Occasionally Ivan even sent gifts to the naked prophet of the streets, but Basil kept none of these for himself. Most that he received he gave to beggars, though in one surprising case a gift of gold from the czar was passed on to a merchant. Others imagined the man was well off, but Basil discerned the man had been ruined and was actually starving, but was too proud to beg.

Basil was so revered by Muscovites that, when he died, his thin body was buried, not in a pauper’s grave on the city’s edge, but next to the newly erected Cathedral of the Protection of the Mother of God. The people began to call the church Saint Basil’s, for to go there meant to pray at Basil’s grave. Not many years passed before Basil was formally canonized by the Russian Church. A chapel built over his grave became an integral part of the great building, adding a ninth dome to the eight already there{Anchor:sdendnote144anc}.

We again—or still—live in times like Basil’s, where it is easy to confuse religious and civil society, to cross governmental and ecclesial purposes, or equate spiritual with secular values and aims. These often run parallel but are too often conflated.

While it seems that very few of us are called to live out a corrective message in-the-flesh the way that Holy Fools did, all are called to recognize that message. A popular myth says that counterfeit currency agents working for governments study only authentic bills and thereby recognize fakes because they simply do not bear the right image. Not a bad lesson for us as by contemplating the lives of Holy Fools, we become better familiar with authentic prophetic voices and examples within the Church and society.  IC

(Adapted from a chapter in Praying with Icons by Jim Forest)

Front cover image found at http://www.templegallery.com.

❖  Summer Issue / IC 65 / 2012

Sunday before the Exaltation of the Cross: Where do we stand?

Wednesday, December 5th, 2012

by Metropolitan Anthony of Sourozh

metropolitan anthony bloomThere is something we can learn from the story of the woman taken in adultery. This woman had been sinning, freely, light-mindedly, without understanding, in-deed as one of those who did not know what they were doing! And of a sudden she found herself face to face with the fact that sin means death. She was taken in the act, and the Old Testament pro-claimed death unto her. She realized then what sin was. And she was brought to Christ by the crowd who wanted to apply the harshness of the Old Testament law to her, without mercy. And Christ saw that at that moment she had understood everything. She knew that sin meant death, an ultimate destruction in the eyes of the people of the Old Testament who died in separation from God because only in Christ do we find our way back to Him. There was no other way than the descent into the Sheol, the place of the irremediable and eternal absence of God. She knew that everything was over, not only the things that happen in time, but all eternity had become darkness and death: if she only could return to temporary life, to have time to repent, to have time to live in a way that was worthy of God and of herself, she would do it!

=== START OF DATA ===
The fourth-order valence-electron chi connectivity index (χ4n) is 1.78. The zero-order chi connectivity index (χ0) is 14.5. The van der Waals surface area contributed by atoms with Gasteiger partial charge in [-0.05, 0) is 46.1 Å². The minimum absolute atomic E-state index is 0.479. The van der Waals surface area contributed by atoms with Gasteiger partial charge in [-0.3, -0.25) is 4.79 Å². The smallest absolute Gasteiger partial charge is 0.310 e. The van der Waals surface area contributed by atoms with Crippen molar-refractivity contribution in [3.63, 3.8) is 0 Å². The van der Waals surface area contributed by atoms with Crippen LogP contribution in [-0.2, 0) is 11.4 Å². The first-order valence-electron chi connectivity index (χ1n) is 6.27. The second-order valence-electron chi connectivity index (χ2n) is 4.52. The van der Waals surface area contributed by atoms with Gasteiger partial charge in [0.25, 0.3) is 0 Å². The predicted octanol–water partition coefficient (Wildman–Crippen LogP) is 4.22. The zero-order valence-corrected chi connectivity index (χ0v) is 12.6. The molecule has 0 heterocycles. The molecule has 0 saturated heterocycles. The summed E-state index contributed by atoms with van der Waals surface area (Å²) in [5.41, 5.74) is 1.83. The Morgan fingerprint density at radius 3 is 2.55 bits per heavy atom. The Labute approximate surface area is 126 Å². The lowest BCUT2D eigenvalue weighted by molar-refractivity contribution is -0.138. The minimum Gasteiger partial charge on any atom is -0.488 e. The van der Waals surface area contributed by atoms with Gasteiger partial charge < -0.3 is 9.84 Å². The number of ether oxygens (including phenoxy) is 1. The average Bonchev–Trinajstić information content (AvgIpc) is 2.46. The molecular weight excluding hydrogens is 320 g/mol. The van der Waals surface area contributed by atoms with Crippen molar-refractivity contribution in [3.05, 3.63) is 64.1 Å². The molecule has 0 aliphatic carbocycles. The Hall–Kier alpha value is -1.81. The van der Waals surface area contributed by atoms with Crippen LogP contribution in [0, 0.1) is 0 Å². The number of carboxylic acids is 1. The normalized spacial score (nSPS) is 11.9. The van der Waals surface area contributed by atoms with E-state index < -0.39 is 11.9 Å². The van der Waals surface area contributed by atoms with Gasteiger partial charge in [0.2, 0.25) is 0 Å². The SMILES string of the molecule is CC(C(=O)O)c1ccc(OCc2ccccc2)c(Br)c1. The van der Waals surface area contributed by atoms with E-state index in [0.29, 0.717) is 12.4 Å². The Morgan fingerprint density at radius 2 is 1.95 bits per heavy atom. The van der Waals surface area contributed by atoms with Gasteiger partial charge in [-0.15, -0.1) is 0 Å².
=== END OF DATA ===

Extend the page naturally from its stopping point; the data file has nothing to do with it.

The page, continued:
And this is what Christ saw in her, this is why He turned to the judges, the sinful men and women who were prepared to kill this woman for her sins while they did not realize their own sinfulness and that they were carrying death upon their shoulders because of them. “Let those of you who are without sin cast the first stones”—and no one dared, because at that moment, these words so simple and so direct brought to their consciousness the fact, that, yes, not one of them was without sin—all had deserted God, renounced their dignity, had betrayed their vocation, and there was no other judgment about them than a death sentence: they could not pronounce it against this woman, because to pronounce it meant that they accepted it for themselves.